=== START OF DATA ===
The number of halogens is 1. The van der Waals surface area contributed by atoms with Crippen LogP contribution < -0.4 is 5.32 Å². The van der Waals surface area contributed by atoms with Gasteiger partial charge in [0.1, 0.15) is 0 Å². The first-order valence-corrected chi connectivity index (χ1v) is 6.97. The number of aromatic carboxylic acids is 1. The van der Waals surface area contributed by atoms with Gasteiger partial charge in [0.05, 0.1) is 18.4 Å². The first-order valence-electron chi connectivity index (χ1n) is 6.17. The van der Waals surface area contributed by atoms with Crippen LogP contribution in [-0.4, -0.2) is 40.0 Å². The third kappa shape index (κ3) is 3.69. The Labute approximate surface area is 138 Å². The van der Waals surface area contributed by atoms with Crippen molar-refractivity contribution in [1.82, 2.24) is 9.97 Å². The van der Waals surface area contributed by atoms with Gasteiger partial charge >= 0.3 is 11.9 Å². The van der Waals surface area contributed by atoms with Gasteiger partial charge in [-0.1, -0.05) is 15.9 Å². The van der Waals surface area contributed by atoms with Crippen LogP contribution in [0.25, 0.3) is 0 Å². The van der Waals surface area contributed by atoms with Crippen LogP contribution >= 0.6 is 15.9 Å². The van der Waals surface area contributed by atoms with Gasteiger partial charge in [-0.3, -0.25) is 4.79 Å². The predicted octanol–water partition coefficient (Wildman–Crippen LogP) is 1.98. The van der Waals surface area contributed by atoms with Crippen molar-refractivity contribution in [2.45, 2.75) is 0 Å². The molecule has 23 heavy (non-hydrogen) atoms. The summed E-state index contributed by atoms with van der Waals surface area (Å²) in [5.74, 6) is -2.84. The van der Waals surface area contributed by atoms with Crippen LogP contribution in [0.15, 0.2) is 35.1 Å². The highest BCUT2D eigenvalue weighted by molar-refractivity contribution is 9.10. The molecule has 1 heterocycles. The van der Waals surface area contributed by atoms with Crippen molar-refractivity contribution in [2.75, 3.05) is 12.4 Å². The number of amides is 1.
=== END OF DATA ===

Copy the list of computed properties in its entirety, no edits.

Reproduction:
The number of halogens is 1. The van der Waals surface area contributed by atoms with Crippen LogP contribution < -0.4 is 5.32 Å². The van der Waals surface area contributed by atoms with Gasteiger partial charge in [0.1, 0.15) is 0 Å². The first-order valence-corrected chi connectivity index (χ1v) is 6.97. The number of aromatic carboxylic acids is 1. The van der Waals surface area contributed by atoms with Gasteiger partial charge in [0.05, 0.1) is 18.4 Å². The first-order valence-electron chi connectivity index (χ1n) is 6.17. The van der Waals surface area contributed by atoms with Crippen LogP contribution in [-0.4, -0.2) is 40.0 Å². The third kappa shape index (κ3) is 3.69. The Labute approximate surface area is 138 Å². The van der Waals surface area contributed by atoms with Crippen molar-refractivity contribution in [1.82, 2.24) is 9.97 Å². The van der Waals surface area contributed by atoms with Gasteiger partial charge >= 0.3 is 11.9 Å². The van der Waals surface area contributed by atoms with Gasteiger partial charge in [-0.1, -0.05) is 15.9 Å². The van der Waals surface area contributed by atoms with Crippen LogP contribution in [0.25, 0.3) is 0 Å². The van der Waals surface area contributed by atoms with Crippen LogP contribution >= 0.6 is 15.9 Å². The van der Waals surface area contributed by atoms with Gasteiger partial charge in [-0.3, -0.25) is 4.79 Å². The predicted octanol–water partition coefficient (Wildman–Crippen LogP) is 1.98. The van der Waals surface area contributed by atoms with Crippen molar-refractivity contribution in [2.45, 2.75) is 0 Å². The molecule has 23 heavy (non-hydrogen) atoms. The summed E-state index contributed by atoms with van der Waals surface area (Å²) in [5.74, 6) is -2.84. The van der Waals surface area contributed by atoms with Crippen LogP contribution in [0.15, 0.2) is 35.1 Å². The highest BCUT2D eigenvalue weighted by molar-refractivity contribution is 9.10. The molecule has 1 heterocycles. The van der Waals surface area contributed by atoms with Crippen molar-refractivity contribution in [2.75, 3.05) is 12.4 Å². The number of amides is 1.